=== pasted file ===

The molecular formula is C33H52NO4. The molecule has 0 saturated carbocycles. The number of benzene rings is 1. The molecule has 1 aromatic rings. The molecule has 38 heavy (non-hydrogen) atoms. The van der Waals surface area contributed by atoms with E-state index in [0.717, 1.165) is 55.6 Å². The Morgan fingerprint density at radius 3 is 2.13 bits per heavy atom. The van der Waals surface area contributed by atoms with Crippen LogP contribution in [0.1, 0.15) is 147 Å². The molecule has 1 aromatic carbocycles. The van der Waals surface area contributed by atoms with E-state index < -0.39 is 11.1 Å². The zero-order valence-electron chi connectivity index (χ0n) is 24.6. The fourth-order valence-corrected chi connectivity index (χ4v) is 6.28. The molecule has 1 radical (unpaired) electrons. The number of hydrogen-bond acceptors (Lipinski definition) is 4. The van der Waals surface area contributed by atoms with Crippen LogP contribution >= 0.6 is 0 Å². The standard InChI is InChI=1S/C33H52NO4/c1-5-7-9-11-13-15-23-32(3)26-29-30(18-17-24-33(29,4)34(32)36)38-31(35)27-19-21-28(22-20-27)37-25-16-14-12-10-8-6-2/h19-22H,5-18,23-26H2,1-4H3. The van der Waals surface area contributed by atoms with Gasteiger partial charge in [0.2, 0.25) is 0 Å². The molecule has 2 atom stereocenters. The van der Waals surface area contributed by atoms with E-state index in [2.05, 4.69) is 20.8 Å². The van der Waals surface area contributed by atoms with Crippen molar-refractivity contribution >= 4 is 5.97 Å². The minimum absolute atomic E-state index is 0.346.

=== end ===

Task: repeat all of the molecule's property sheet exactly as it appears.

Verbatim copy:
The molecular formula is C33H52NO4. The molecule has 0 saturated carbocycles. The number of benzene rings is 1. The molecule has 1 aromatic rings. The molecule has 38 heavy (non-hydrogen) atoms. The van der Waals surface area contributed by atoms with E-state index in [0.717, 1.165) is 55.6 Å². The Morgan fingerprint density at radius 3 is 2.13 bits per heavy atom. The van der Waals surface area contributed by atoms with Crippen LogP contribution in [0.1, 0.15) is 147 Å². The molecule has 1 aromatic carbocycles. The van der Waals surface area contributed by atoms with E-state index < -0.39 is 11.1 Å². The zero-order valence-electron chi connectivity index (χ0n) is 24.6. The fourth-order valence-corrected chi connectivity index (χ4v) is 6.28. The molecule has 1 radical (unpaired) electrons. The number of hydrogen-bond acceptors (Lipinski definition) is 4. The van der Waals surface area contributed by atoms with Crippen LogP contribution >= 0.6 is 0 Å². The standard InChI is InChI=1S/C33H52NO4/c1-5-7-9-11-13-15-23-32(3)26-29-30(18-17-24-33(29,4)34(32)36)38-31(35)27-19-21-28(22-20-27)37-25-16-14-12-10-8-6-2/h19-22H,5-18,23-26H2,1-4H3. The van der Waals surface area contributed by atoms with Gasteiger partial charge in [0.2, 0.25) is 0 Å². The molecule has 2 atom stereocenters. The van der Waals surface area contributed by atoms with E-state index in [2.05, 4.69) is 20.8 Å². The van der Waals surface area contributed by atoms with Crippen molar-refractivity contribution >= 4 is 5.97 Å². The minimum absolute atomic E-state index is 0.346.